Authored By: Kenneth F. Neuman and Stephen McKenney
Michigan law has long distinguished between actions that may be properly brought by a shareholder on a direct, rather than derivative, basis. The established dividing line has traditionally focused on whether an action is brought “to enforce corporate rights or to redress or prevent injury to the corporation.” Mich Nat’l Bank v Mudgett, 178 Mich App 677, 679 (1989). In this scenario, the shareholder’s injury is derivative of those of the corporation and must be brought in accordance with the standing and notice requirements for commencing and maintaining a derivative action. (For example, MCL 450.1492a; MCL 450.1493a). The noted exception to this rule has been where “there is a breach of duty that is owed to the individual personally” resulting in a “special injury.” Belle Isle Grill Corp v City of Detroit, 256 Mich App 463, 474 (2003). Earlier this year, the Michigan Supreme Court refined the direct-versus-derivative divide in a unanimous opinion authored by Justice Zahra in Murphy v Inman, 2022 Mich. LEXIS 733 (Apr. 5, 2022).
Murphy concerned a direct action brought by a shareholder of Covisint Corporation in the midst of a cash-out merger with OpenText Corporation. Before the merger was consummated, the shareholder plaintiff brought suit in his individual capacity against the eight directors of Covisint alleging they had breached their fiduciary duties in connection with the merger. After a majority of Covisint shareholders approved the merger, the then former-shareholder plaintiff amended his complaint by alleging the directors had breached their fiduciary duties by failing “to maximize shareholder value when they sold Covisint,” by “engag[ing] in a flawed sales process,” by “act[ing] in their self-interest and received personal financial benefits as a result of the merger,” and by “issu[ing] a materially incomplete and misleading proxy statement….” Defendants moved to dismiss, arguing that plaintiff lacked standing as the claim was derivative in nature. Plaintiff responded that the directors owed statutory (MCL 450.1541a) and common law fiduciary duties directly to him, thus permitting a direct action by him. The circuit court sided with defendants and granted summary disposition, holding that “because plaintiff could not demonstrate an injury to himself without showing injury to the corporation, nor could he show harm separate and distinct from that of other Covisint shareholders, plaintiff’s action was derivative.” The Michigan Court of Appeals later affirmed in a per curiam unpublished opinion.
The Michigan Supreme Court reversed. It first held “that corporate directors owe common-law fiduciary duties directly to the shareholders of the corporation.” The Court rejected Defendants’ argument that the enactment of MCL 450.1541a eliminated directors’ common law fiduciary duties owing to shareholders, leaving only duties to the corporation. It reasoned “under this state’s common law, directors owe fiduciary duties first and foremost to the shareholders of the corporation; their roles within, and obligations to, the corporation cannot be properly understood without first recognizing this fundamental tenet of corporate law in Michigan.” Relying on the Delaware Supreme Court’s holding in Revlon, Incorporated v MacAndrews & Forbes Holdings, Incorporated, the Court held “in the context of a cash-out merger transaction, directors of the target corporation must disclose all material facts regarding the merger and must discharge their fiduciary duties to maximize shareholder value by securing the highest value share price reasonably available.”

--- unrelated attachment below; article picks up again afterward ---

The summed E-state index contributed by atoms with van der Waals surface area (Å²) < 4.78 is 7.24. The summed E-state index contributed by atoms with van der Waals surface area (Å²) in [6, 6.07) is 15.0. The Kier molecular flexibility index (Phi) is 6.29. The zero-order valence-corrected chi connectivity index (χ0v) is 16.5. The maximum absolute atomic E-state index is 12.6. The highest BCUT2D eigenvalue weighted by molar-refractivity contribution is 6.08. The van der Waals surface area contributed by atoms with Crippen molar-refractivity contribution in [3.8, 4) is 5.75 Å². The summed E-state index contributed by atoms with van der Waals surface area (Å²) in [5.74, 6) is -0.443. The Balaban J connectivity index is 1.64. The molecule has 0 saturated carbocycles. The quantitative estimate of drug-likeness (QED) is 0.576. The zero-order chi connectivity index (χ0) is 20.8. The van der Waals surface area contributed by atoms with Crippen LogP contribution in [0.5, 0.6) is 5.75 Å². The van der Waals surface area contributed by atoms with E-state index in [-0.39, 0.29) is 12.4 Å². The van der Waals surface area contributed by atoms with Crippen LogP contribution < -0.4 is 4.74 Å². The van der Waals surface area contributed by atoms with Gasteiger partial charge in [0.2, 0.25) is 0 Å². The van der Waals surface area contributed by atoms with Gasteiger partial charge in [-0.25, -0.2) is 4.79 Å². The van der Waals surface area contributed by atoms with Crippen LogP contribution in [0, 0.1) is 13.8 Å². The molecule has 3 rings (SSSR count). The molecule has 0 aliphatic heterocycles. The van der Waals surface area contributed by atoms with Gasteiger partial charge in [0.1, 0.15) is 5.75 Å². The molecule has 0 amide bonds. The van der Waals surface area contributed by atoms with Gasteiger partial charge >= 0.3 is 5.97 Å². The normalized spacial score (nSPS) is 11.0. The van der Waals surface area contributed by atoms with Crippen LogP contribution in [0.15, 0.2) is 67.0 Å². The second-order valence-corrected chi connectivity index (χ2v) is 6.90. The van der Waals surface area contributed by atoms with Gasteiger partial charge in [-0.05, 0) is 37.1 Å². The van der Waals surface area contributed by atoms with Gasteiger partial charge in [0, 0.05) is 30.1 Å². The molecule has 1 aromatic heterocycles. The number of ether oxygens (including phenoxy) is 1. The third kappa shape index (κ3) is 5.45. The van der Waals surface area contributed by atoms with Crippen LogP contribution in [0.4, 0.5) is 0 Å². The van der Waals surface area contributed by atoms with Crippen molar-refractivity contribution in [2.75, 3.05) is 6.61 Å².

Turning to the question of whether the shareholder action was direct or derivative, the Michigan Supreme Court adopted the Delaware Supreme Court’s test set forth in Tooley v Donaldson, Lufkin & Jenrette, Inc, 845 A2d 1031 (Del, 2004):
This framework is similar to the “exception” to the general rule recognized by the Court of Appeals in Belle Isle Grill and Mudgett; however, rather than focusing strictly on the duty allegedly breached and asking to whom that duty is owed, the Tooley framework streamlines the inquiry by asking (1) who suffered the harm, and (2) who will receive the benefit of any remedy. In answering the first question, the relevant inquiry is: “Looking at the body of the complaint and considering the nature of the wrong alleged and the relief requested, has the plaintiff demonstrated that he or she can prevail without showing an injury to the corporation?” The second question, whether the benefit of any recovery will go to the corporation or the shareholders individually, logically follows from the first.
Applying the Tooley rule in the context of the Covisint cash-out merger, the Court held that the plaintiff’s claims for breach of fiduciary duty were direct, not derivative. The harm resulting from the alleged breaches were personal to the shareholders, because “[a] higher or lower price received by shareholders for their shares in the cash-out merger in no way implicate[s] [the corporation’s] interests and causes no harm to the corporation.” Furthermore, “any remedy for defendants’ breach of their fiduciary duties would flow directly to plaintiff,” because “in a cash-out merger transaction, the target corporation itself does not receive any of the cash that constitutes the merger consideration.”
For litigators prosecuting or defending shareholder actions, Murphy v Inman should be required reading. Its holding provides a different lens through which direct or derivative actions should be gauged, albeit similar to the long-established rules recognized in Belle Isle Grill and Mudgett. And while in most instances the answer will be the same, Murphy underscores that this will not always be the case.